Florida Appeals Court Ruled Against Palm Beach Prosecutor in 2002 Appeals Case Where Identical Argument to Limbaugh Case Was Used
Miami, FL – March 18, 2004 – In what attorneys said was a fatal flaw in Palm Beach State Attorney Barry Krischer’s argument as to why he should be allowed to unseal Rush Limbaugh’s medical files, prosecutors ignored a recent Appeals Court decision suppressing evidence because police obtained it without following state statute.
This gaping hole in the prosecutor’s argument was disclosed by Mr. Limbaugh’s attorneys in papers filed today with Florida’s 4th District Court of Appeal.
“Only two years ago, this very Court suppressed evidence in a case out of Mr. Krischer’s own office because of the state’s failure to follow the procedures required by another state law,” said Roy Black, Mr. Limbaugh’s attorney. “This 2002 case, State v. Langsford is not even mentioned in the state’s brief.”
Prosecutors argued in their March 8 court filing in the Limbaugh case that the wholesale seizure last December of Mr. Limbaugh’s medical files was proper because search warrants were issued in compliance with the Fourth Amendment protection against unreasonable searches and seizures.
Prosecutors argued that they did not have to follow Florida’s medical privacy statute because only the Fourth Amendment applies. But the Fourth District Court had already rejected this identical argument in its Langsford decision.
“This court ruled that the Florida Legislature has the right to impose ‘higher, but not lower, standards for police conduct than those required by the Fourth Amendment,'” Mr. Black said. “The Legislature did exactly that with the law that defines the procedure the state must follow before it can intrude on a patient’s medical affairs. This is not just a technicality. The Legislature specifically elevated the standard for individual medical privacy rights.”
The revelation that the Langsford case was ignored in Mr. Krischer’s brief comes as the Appeals Court is to decide whether the state can have access to records from four of Mr. Limbaugh’s doctors. Mr. Limbaugh’s attorneys asked the court to keep the medical records sealed and, because the prosecutor violated the medical privacy procedure, to prohibit access to them in the future by law enforcement.
Mr. Limbaugh has not been charged with any crime. But prosecutors say that after seizing his prescription records from pharmacies near his home they are investigating possible charges of doctor shopping, which entails obtaining overlapping prescriptions from two different doctors.
In recent months, prosecutors have released to the media search warrant affidavits and confidential correspondence they had with Mr. Limbaugh’s attorneys in which they claim to have evidence supporting 10 felony counts of doctor shopping.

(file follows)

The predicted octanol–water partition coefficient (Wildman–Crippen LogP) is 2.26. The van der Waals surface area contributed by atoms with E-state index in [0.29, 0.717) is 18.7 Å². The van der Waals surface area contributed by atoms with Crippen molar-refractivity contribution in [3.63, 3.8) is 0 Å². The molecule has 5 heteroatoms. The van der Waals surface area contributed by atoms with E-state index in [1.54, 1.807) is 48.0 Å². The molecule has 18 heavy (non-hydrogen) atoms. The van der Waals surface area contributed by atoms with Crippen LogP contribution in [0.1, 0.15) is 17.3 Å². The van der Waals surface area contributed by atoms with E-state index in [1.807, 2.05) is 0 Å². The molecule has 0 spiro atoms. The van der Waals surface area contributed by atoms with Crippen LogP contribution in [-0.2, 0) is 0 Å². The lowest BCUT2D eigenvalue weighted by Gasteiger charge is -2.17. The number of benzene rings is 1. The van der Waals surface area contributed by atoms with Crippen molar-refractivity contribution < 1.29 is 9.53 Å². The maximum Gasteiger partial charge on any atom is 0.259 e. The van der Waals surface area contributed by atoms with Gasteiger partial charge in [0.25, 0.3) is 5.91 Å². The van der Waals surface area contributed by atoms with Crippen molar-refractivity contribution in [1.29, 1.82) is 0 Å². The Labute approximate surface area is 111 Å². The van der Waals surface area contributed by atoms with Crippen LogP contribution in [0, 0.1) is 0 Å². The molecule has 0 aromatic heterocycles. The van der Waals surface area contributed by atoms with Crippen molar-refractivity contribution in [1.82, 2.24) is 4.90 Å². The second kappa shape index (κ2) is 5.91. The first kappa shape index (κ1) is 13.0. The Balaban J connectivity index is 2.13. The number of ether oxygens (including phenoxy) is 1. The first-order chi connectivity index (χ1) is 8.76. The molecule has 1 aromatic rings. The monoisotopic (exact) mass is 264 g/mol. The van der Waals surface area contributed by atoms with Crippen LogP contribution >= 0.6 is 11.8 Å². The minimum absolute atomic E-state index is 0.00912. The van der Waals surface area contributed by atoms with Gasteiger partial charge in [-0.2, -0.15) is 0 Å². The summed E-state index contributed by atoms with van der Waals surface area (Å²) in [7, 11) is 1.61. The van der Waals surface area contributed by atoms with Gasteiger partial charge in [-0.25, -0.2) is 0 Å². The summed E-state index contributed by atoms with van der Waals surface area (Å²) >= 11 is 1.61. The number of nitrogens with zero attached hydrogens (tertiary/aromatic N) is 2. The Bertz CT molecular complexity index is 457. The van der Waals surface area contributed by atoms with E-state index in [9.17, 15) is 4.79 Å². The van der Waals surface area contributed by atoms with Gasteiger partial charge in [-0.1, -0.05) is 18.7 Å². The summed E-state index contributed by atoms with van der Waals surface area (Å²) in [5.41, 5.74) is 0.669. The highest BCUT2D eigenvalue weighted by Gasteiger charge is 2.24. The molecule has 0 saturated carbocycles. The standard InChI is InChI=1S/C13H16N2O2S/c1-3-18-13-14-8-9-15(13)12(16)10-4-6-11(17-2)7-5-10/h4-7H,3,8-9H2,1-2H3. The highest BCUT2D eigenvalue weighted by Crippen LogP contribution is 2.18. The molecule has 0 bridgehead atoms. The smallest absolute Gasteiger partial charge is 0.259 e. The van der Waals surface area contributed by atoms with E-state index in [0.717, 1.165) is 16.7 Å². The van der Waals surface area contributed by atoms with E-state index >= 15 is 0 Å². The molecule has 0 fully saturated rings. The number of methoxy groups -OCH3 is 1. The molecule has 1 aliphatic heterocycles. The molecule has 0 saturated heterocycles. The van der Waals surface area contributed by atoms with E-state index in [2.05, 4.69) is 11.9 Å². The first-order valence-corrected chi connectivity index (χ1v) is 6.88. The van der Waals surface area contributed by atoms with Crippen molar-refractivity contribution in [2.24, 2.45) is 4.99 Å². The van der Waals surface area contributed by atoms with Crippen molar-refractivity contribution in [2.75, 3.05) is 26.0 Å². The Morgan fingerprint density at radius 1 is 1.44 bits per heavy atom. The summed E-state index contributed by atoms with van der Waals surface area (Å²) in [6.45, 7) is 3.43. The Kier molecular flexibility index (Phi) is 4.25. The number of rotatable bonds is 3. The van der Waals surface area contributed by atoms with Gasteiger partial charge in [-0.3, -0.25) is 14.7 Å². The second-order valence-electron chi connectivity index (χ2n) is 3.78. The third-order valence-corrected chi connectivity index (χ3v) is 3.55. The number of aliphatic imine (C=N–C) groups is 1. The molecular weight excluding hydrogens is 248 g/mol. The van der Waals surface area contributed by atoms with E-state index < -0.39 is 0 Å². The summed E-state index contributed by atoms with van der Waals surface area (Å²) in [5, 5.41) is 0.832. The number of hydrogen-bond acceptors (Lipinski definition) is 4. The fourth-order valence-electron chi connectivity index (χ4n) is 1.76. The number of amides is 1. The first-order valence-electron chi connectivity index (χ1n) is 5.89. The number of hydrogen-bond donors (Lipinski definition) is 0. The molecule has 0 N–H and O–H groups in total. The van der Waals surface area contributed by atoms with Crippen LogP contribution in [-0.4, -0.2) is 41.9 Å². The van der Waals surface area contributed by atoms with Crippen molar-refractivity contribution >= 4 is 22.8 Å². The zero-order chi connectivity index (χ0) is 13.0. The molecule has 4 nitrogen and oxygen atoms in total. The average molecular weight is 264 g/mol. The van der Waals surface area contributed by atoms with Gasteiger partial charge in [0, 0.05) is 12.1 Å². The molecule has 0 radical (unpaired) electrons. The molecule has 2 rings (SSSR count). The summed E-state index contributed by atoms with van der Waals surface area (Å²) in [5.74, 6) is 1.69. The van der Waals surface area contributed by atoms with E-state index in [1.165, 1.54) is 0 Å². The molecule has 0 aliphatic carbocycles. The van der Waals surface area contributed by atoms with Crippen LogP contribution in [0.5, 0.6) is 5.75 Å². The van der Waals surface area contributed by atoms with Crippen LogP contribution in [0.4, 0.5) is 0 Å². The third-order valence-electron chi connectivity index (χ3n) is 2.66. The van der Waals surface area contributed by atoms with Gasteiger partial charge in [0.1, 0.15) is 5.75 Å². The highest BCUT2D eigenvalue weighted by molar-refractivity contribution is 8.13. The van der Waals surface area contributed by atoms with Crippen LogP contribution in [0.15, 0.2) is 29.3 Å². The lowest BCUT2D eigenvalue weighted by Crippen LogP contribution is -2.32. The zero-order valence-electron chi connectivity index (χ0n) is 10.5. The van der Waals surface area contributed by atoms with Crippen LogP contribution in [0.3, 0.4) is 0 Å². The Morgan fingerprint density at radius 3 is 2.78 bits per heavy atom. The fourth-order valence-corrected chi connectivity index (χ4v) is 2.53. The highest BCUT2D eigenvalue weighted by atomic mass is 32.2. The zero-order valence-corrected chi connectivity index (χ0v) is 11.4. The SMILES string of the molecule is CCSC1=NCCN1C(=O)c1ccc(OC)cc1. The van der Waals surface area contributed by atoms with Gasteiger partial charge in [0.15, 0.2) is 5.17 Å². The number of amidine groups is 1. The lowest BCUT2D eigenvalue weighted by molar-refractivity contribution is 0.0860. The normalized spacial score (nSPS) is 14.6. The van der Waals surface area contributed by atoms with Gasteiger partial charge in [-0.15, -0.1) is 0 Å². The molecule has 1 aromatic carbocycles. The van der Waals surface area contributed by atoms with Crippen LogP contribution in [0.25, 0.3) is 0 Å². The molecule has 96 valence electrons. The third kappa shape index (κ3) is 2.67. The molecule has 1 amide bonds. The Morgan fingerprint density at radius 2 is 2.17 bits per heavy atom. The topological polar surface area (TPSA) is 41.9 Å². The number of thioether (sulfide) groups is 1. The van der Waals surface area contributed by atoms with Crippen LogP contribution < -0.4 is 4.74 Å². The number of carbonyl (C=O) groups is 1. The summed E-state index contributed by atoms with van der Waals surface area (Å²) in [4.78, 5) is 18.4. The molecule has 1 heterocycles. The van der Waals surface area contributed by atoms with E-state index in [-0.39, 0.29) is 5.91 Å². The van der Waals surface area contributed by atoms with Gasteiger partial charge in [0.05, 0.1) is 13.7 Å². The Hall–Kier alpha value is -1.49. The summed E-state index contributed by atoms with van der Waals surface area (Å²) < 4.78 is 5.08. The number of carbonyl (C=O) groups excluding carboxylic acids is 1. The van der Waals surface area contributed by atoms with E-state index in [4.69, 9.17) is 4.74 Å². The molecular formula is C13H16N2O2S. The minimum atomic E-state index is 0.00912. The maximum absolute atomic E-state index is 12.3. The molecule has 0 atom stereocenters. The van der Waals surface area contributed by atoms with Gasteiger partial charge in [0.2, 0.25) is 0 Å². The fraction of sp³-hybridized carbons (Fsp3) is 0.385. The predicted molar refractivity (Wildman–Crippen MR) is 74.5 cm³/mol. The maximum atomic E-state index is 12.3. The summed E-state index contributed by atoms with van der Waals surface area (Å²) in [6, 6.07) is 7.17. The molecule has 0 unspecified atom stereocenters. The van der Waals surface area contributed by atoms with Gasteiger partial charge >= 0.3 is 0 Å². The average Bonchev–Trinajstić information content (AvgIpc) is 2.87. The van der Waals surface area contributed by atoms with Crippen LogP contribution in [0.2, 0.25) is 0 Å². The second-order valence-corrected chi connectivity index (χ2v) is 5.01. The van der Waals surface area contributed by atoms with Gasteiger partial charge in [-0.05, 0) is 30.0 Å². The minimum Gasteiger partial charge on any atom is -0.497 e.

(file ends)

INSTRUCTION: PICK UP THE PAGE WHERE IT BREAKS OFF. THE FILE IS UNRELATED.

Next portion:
But in their March 8 court brief prosecutors admitted that: “The State will not be in a position to know what it can charge, if anything, until the (medical) records are reviewed.”
“The state did not — because it could not — articulate in its (brief) how any of these medical records are relevant to its investigations,” Mr. Black said in his brief. “All the state could say is that it wants to fish through the privileged records to see ‘what it can charge, if anything.'”
“This is precisely what Florida’s medical privacy laws prohibit,” Mr. Black said.
Mr. Black has said in court that there was no doctor shopping, but that Mr. Limbaugh should not have to sacrifice his right to medical privacy to prove his innocence. In his brief, he argued that prosecutors never would have been able to seize Mr. Limbaugh’s entire medical files if they had followed Florida medical privacy laws.
“The state seized every single document in Mr. Limbaugh’s entire medical files from four of his physicians,” Mr. Black stated in his brief. “These medical records — detailing hearing tests, or the results of a cholesterol test, or the details of a particular surgery, for example — are irrelevant because they have no logical tendency to prove whether Mr. Limbaugh allegedly obtained overlapping prescription medications.”
Mr. Krischer said in his brief that the prescription records and search warrant affidavits were publicly released last year because the Clerk of the Court asked that they be placed in the public court file. Mr. Krischer also said that “they were to be part of the record at a hearing.”
Mr. Black said in his brief that this was a fabrication.
“The records were filed with the Clerk on December 4, 2003. At that time, there was no ‘hearing’ set and, consequently, no ‘record’ to make,” Mr. Black’s brief stated. While Mr. Limbaugh’s attorneys had requested a hearing, the State Attorney’s Office ignored the request.
“The state’s attempt to blame a clerk for its own actions is shameful, and not in good faith,” Mr. Black stated in his brief. “The truth is that the state filed the warrant affidavit in the public record so it could direct the media to the court file and publicly embarrass Mr. Limbaugh.”